WASHINGTON — President Barack Obama on Thursday personally thanked what he called "a remarkable group of Americans" for answering the call of service to their fellow citizens.
In the East Room of the White House, flanked by life-size portraits of George and Martha Washington, Obama said the 13 recipients of the 2011 Presidential Citizens Medal, one of the nation's highest civilian honors, were "united by the choices they made" to help others in need.
Ida Martin of Bluffton, S.C., created an organization to assist residents in her economically struggling community, including families with children, the disabled and senior citizens.
Clarence Lee Alexander, a Fort Yukon, Alaska, tribal leader, led efforts clean up the Yukon River and protect Alaska's environment, including the Arctic National Wildlife Refuge.
Roberto Perez, a Miami social worker and pastor, is president of a nonprofit group that has helped 7 million people learn to read in 22 countries around the globe.
"We have to do more than just hand out medals," Obama said, "we have to follow their example."
Obama noted that on Sunday he'd helped dedicate a new memorial to slain civil rights leader Martin Luther King Jr. In King's final speech, on April 3, 1968, the night before he was killed in Memphis, Tenn., King retold the story of the good Samaritan. Obama noted that King said many walked past an injured man lying in the road, worrying what would happen to them if they stopped to help. The people sitting behind Obama were good Samaritans, he said.
"They could have made excuses for doing nothing," Obama said. "Instead, they stopped to help."
Some of the recipients were called to service by tragic events, including Roger Kemp, of Leawood, Kan., whose 19-year old daughter, Ali, was brutally murdered by an attacker.
"They just said to me, well, it happens," Kemp told The Kansas City Star. "I said who the heck says it happens? Let's put a stop to it."
And that's what Kemp did. His first two-hour self-defense class began with a dozen people. The classes now bring in 150 to 200 young girls and women.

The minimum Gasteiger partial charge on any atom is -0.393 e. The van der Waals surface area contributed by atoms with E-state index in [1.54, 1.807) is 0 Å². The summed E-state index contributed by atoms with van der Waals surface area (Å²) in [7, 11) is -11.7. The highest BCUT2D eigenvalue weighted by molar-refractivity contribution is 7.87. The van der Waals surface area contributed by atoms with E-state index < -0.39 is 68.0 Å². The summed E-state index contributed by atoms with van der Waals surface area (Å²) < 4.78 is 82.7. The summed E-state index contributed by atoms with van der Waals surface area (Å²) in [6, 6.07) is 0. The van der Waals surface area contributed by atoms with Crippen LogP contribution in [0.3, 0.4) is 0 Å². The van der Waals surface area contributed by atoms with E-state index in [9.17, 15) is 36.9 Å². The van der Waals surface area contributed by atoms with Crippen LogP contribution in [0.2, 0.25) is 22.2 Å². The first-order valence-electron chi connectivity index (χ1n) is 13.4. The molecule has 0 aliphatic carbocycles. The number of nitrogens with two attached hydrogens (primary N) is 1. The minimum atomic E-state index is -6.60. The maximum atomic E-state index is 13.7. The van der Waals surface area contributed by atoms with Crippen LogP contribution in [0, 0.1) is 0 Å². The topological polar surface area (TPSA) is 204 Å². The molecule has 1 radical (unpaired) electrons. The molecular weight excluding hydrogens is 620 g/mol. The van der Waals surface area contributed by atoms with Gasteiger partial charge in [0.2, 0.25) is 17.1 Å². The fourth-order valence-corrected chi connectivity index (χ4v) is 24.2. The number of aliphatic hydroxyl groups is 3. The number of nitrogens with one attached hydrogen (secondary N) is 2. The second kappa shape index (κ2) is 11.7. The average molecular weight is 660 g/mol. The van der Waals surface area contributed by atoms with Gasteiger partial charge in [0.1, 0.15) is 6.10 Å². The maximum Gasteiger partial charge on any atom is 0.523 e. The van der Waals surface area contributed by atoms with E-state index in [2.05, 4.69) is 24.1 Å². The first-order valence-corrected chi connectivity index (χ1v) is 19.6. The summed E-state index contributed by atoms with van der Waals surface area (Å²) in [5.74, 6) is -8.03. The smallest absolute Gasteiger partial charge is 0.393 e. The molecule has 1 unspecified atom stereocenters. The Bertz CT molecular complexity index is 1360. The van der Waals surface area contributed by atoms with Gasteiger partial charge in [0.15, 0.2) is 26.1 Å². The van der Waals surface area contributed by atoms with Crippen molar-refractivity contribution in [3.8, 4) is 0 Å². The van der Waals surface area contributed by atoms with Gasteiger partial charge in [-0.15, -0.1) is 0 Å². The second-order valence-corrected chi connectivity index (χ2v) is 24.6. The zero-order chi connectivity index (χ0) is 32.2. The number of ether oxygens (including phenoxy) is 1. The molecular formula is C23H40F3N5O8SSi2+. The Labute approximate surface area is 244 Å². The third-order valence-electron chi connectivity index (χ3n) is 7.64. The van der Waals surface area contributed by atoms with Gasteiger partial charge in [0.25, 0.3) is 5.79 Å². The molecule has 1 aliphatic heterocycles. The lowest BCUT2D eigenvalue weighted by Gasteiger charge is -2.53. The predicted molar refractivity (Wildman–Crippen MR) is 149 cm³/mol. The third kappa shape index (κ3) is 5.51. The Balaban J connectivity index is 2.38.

Another medal recipient, Janice Langbehn, of Lacey, Wash., was on vacation with her family in 2007 when her partner, Lisa Pond, became ill and was taken to a Miami hospital. Langbehn was denied access to Pond, who later died of a brain aneurysm without her family by her side.
Langbehn's story drew the attention of Obama, who issued an executive order in January requiring any hospital that accepts federal Medicare or Medicaid funds to give gay and lesbian couples equal visitation rights.
"As a father and husband, I can't begin to imagine the grief that they must have felt in that moment," Obama said of Kemp and Langbehn. "But they refused to let that anger define them. And thanks to their work, there are parents and partners who will never have to go through what they went through."
For the winners, coming to the White House to be thanked by the president was an honor by itself.
Langbehn, 43, said news of her medal was "pretty surreal."
"I didn't know I was nominated," she said. "To hear that in just four and a half years I could be honored with people who've been doing advocacy their whole lives, it's mind-blowing. This is what I've tried to teach my children: When something horrible happens to you and you know it's wrong on every level, you have to speak up. You have to speak up until somebody hears you."
Martin, 84, who founded Bluffton Self Help in her garage in 1987, planned to hug the president, who she called "my Moses."
"I'm not going to ask for permission because he might say no," Martin told the Beaufort Gazette.
But Martin had nothing to worry about. After Obama presented her with her medal Thursday, he hugged her.
(Steve Rothaus of The Miami Herald contributed to this article from Miami. Joe Lambe of The Kansas City Star contributed from Kansas City, Mo. Rachel Heaton of the Beaufort Gazette contributed from Bluffton, S.C.)
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